Consistent with a role for IL-33 production in IL-13–dependent disease after viral infection, we found that delivery of IL-33 to the mouse airway was also sufficient to cause IL-13 production and consequent mucus overproduction (Supplemental Figure 2). Administration of IL-25 also caused induction of Il13 and Muc5ac gene expression, but blockade of IL-25/IL-25 receptor signaling (accomplished using Il25–/– and Il17rb–/– mice as well as by anti–IL-25 and anti-IL17RB mAb administration) had no significant effect on airway inflammation, mucus overproduction, or Il13 and Muc5ac gene induction at SeV dpi 49 (Supplemental Figure 2). These results, together with the lack of induction of Il25 gene expression in the postviral lung (Figure 1, A and B), indicate that IL-25/IL-25 receptor signaling does not contribute significantly to IL-13 and mucus production in the postviral mouse model. These results contrast with the reported role of IL-25 in driving IL-13 production in ovalbumin and/or Aspergillus oryzae sensitization-challenge models of allergic airway disease (17, 38).

IL-33–expressing epithelial cells in the mouse model. We also used 3 approaches to determine the cellular site for increased IL-33 expression in the postviral mouse model. In the first approach, FACS-based analysis of lung cell populations was used to demonstrate that the levels of Il33 mRNA were increased to the greatest extent in CD45 lung cells from mice at SeV dpi 49, whether Il33 level was compared across all cell populations (CD45, CD45+, and CD45+F4/80+) or within each individual cell population (Figure 5A and Supplemental Figure 3). The levels of Il33 mRNA copies were 600- to 100-fold higher in the CD45 cell population compared with CD45+ hematopoietic cells, including CD45+F4/80+ lung macrophages, at SeV dpi 49. Within the CD45 population, Il33 mRNA was found primarily in cells expressing EpCAM (also known as CD326), consistent with an epithelial (and perhaps progenitor/stem) cell origin (Supplemental Figure 3 and refs. 39, 40). We also detected an increase in the levels of Il33 mRNA in CD45+ cells, including CD45+F4/80+ macrophages, at SeV dpi 1 and 3 as well as IAV dpi 1; however, the levels of Il33 mRNA were still at least 40-fold higher in CD45 cells, even at these early times after infection (Supplemental Figure 3).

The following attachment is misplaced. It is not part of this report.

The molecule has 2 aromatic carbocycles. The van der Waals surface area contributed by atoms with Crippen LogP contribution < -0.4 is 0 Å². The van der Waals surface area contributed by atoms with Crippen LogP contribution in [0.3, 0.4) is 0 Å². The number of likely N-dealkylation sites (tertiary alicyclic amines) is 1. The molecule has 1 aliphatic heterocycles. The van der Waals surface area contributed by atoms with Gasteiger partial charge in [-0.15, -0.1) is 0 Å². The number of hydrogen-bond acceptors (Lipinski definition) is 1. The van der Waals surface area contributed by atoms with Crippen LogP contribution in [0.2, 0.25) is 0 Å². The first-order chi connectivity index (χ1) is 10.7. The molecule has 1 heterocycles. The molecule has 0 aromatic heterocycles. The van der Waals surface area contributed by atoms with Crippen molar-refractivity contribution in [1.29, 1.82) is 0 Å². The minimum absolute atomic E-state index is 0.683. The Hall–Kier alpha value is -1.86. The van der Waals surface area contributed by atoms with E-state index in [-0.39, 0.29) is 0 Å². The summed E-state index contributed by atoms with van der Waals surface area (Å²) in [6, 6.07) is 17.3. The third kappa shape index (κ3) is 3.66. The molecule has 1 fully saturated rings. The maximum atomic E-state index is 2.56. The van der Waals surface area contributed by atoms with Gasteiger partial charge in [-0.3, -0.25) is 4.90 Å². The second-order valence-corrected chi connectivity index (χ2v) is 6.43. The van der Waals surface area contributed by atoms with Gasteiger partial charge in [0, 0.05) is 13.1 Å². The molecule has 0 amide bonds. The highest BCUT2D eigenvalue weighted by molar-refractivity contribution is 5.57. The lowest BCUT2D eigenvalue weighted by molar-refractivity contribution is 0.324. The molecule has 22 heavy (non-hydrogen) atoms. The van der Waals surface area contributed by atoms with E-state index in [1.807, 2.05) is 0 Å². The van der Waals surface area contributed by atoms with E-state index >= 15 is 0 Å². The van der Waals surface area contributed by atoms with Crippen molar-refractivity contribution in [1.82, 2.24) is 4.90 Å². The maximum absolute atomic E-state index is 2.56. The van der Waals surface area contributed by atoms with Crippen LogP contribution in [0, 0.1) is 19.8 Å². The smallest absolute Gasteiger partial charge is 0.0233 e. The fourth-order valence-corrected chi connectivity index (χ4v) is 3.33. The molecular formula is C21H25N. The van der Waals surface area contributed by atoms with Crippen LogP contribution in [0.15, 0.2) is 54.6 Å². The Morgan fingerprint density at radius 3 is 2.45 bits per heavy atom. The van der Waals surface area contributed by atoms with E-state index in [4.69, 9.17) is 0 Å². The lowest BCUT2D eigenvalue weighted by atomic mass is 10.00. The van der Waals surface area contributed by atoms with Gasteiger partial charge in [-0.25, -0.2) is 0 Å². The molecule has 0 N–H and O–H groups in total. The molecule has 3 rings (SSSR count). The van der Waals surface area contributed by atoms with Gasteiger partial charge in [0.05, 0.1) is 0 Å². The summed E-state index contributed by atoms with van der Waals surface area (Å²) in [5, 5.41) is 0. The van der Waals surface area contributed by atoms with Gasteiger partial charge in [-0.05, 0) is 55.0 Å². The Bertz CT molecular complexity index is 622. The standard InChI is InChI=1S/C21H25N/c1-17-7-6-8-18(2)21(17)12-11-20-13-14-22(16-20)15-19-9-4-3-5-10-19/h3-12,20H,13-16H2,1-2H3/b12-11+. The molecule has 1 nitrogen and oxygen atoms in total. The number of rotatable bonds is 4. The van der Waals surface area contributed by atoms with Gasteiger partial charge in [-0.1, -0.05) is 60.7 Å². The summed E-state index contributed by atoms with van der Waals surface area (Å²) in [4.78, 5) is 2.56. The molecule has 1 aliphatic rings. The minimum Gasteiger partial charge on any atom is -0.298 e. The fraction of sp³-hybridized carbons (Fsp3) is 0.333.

Localization of IL-33 expression to subsets of lung epithelial cells in theFigure 5

Localization of IL-33 expression to subsets of lung epithelial cells in the postviral mouse model. (A) Levels of Il33 mRNA from lung tissue preparation (Tissue Prep), lung cell preparation before FACS (Cell Prep), and the indicated cell populations purified by FACS from lungs obtained at dpi 49. Values are representative of 3 experiments. (B) Representative photomicrographs showing in situ hybridization for Il33 mRNA at dpi 49. (C) Representative photomicrographs showing PAS staining and IL-13 and MUC5AC immunostaining in Il33Wt/Gt lung sections at dpi 49. (D) Representative photomicrographs showing IL-33 immunostaining (detected with anti–β-gal antibody) and indicated cell type–specific costaining and DAPI counterstaining in Il33Wt/Gt lung sections at dpi 49. (E) Representative photomicrographs for additional immunostaining using conditions in D. Boxed regions in BE are shown at higher magnification below (enlarged ×2). Scale bars: 200 μm (B and C); 100 μm (D and E).

In the second approach, we further localized the site for induction of IL-33 expression using in situ hybridization for Il33 mRNA. In this case, we again found predominant induction of Il33 gene expression in epithelial cells at SeV dpi 49 (Figure 5B). The most abundant Il33 mRNA signal was found in airway epithelial cells with morphology typical of serous cells (also known as Clara cells). A trace signal was also detected in cells with alveolar type 2 cell morphology and was present with and without SeV infection. In all cases, the Il33 mRNA signal was cytosolic, as expected for mRNA localization.